By Tara Bannow

The Bulletin

The leaders behind Oregon’s embattled health insurance exchange now appear poised to scrap the project and move to the federal exchange.

Alex Pettit, Cover Oregon’s interim chief information officer, explained before the exchange’s technology committee in Durham on Thursday that attempting to fix the exchange in time for 2015 open enrollment, which begins Nov. 15, would cost $78 million, and working under such an aggressive time line would present substantial risk.

Sending Oregonians on private plans to the federal exchange, by contrast, would cost the state $4 million to $6 million, and Pettit said that platform would be ready take on new enrollees before November. In that scenario, the Oregon Health Authority would retain control of eligibility and enrollments under the state’s Medicaid program, the Oregon Health Plan, but would cut off the flow of enrollees that are coming in through Cover Oregon.

“The one door through is the thing that we give up,” Pettit said at the meeting.

Cover Oregon’s board of directors will hear the recommendation at its meeting today in Durham, a Portland suburb.

Still unknown is whether the more than 70,000 Oregonians who enrolled in private plans through Cover Oregon this year will need to re-enroll through the federal exchange to secure coverage in 2015. Responding to a question on that point at the committee meeting, Pettit said he’s traveling to Washington, D.C., next week to determine what the state’s options are.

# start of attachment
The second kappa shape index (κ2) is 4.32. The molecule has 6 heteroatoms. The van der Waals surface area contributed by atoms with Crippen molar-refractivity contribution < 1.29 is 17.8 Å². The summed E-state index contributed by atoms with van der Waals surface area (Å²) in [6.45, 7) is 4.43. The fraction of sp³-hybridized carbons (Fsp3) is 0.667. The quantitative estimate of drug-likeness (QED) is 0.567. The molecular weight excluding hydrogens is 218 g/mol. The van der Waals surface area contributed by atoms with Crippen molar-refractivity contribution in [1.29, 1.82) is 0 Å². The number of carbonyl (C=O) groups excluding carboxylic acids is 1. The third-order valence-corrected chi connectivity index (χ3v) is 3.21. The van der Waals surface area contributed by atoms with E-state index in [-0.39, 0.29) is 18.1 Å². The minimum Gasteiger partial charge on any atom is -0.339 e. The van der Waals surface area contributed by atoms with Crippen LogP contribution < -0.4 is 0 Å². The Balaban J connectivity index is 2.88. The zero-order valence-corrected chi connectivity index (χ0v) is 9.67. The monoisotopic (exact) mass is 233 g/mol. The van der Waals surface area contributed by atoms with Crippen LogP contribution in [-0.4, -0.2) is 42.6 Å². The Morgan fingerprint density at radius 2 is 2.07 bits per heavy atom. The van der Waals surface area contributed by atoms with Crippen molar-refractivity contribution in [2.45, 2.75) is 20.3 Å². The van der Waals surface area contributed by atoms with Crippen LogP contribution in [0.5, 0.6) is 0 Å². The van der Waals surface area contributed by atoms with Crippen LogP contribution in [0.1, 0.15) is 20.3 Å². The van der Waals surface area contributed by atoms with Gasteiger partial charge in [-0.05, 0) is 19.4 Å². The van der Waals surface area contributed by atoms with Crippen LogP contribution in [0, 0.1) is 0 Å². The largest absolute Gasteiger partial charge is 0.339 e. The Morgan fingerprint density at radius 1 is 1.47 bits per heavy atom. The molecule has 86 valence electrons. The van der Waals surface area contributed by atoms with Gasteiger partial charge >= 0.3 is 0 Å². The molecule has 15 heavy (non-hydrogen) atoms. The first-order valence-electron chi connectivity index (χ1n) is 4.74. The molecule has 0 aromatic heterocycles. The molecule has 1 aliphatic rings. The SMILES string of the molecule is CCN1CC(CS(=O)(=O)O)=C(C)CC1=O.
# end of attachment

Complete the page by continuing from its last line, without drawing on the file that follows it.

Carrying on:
“The direct answer is ‘I don’t know,’” he said, “and I‘d rather say ‘I don’t know’ and tell you I’m going to explore things and see what we can do. I do hear that that would help a great deal to you all.”

Oregon has put $248 million in federal grants toward its exchange, which was built by Oracle, but it’s the only one in the nation in which people still cannot enroll online.

Cover Oregon tasked consulting firm Deloitte with assessing the cost of bringing the website to full functionality before Nov. 15. Doing so would require 390,000 hours of work at $200 per hour and, even then, the portal would not be able to accommodate changes in circumstance that affect enrollment, the company found.

The move to the federal exchange would have significant implications for insurance carriers. Although 11 out of 16 insurers on Cover Oregon already have developed interfaces with the federal exchange, the five who don’t will need to develop those components, which Pettit said is “no small body of work.”

“For those five, they will need to make a business decision as to whether they’re going to connect up or not,” he said.

Liz Baxter, chairwoman of Cover Oregon’s board, said at the meeting that all 16 carriers will have work to do if the state moves to the federal exchange because the Centers for Medicare & Medicaid Services will require they go through a full development program, test cycle and certification cycle to ensure everything will go smoothly.

Pettit assured that some of the technology the state is currently using to enroll people into the Oregon Health Plan could be adapted if Cover Oregon were to go to the wayside, and the costs of doing so would be eligible for a 10 to 90 percent federal match.

As for 2014 enrollments, Oregonians must submit their applications for health insurance to Cover Oregon by April 30 to avoid a potential federal tax penalty for not having insurance.

More than 242,000 Oregonians have enrolled in plans through Cover Oregon, roughly 70,000 of those enrolled in private plans and another more than 172,000 into OHP.

— Reporter: 541-383-0304,